"My child loves to touch everything and we have a lot of windows," said mother Katherine Keeble. "We have a lot of mirrors in the house, so I'm constantly breaking out the glass cleaner."
Certain concentrated cleaning products are required to have warning labels on the outside of the container. However, glass cleaners are not. Some companies do include safety information on their bottles. However, it's on the back of the front label. So you might have to peer around a bar-code sticker, through the plastic bottle and through colored liquid in order to read it.
"Many glass cleaners are roughly 90 percent water, but some contain ammonia or other potentially toxic ingredients, which cause nausea or vomiting if you ingest enough of them," said Dan DiClerico, Consumer Reports.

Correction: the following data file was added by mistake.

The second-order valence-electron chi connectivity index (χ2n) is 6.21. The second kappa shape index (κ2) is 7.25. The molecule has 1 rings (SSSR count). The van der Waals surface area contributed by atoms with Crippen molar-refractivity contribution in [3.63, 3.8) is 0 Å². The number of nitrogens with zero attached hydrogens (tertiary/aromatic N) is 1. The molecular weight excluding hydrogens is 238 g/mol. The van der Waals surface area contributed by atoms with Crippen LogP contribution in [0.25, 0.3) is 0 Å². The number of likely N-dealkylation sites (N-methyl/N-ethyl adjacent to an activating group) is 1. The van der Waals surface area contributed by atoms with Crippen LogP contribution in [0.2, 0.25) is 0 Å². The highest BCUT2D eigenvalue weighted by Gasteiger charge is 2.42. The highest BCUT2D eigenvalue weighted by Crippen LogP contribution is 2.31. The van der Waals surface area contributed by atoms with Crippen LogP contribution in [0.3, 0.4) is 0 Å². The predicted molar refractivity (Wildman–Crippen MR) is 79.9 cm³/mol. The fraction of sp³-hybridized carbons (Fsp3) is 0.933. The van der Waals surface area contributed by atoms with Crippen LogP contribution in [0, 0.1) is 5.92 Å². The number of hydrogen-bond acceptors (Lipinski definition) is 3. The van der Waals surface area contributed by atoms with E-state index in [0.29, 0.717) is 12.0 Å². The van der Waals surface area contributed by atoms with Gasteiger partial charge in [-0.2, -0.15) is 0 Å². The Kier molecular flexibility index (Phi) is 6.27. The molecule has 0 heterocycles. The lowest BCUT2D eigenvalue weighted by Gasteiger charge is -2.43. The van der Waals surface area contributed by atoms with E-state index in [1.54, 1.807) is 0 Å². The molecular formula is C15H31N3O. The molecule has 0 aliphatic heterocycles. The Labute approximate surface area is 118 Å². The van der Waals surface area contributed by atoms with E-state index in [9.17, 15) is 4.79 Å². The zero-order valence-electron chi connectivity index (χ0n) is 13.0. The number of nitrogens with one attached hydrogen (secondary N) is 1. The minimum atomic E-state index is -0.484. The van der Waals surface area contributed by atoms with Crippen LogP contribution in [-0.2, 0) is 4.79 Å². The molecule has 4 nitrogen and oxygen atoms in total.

Glass cleaners accounted for more than 9,000 calls to poison control centers during a recent year, which topped the number of calls for more toxic drain cleaners.
"When the parents call, they're usually quite frantic," said toxicologist Tom Caraccio. "They're concerned because the child is upset. They're usually crying. Their eyes are irritated."
Some glass cleaners, like Earth Friendly and Seventh Generation, do label safety information on the back of their bottles. So why don't all cleaners do that?
"An industry insider I spoke with said it probably comes down to cost -- a bottom line decision. One label simply costs less than two," said DiClerico.
The /*American Association of Poison Control Centers*/ recommends keeping cleaning products in their original containers to help avoid accidents. If your child does accidentally ingest glass cleaner, make sure you call the poison control center right away.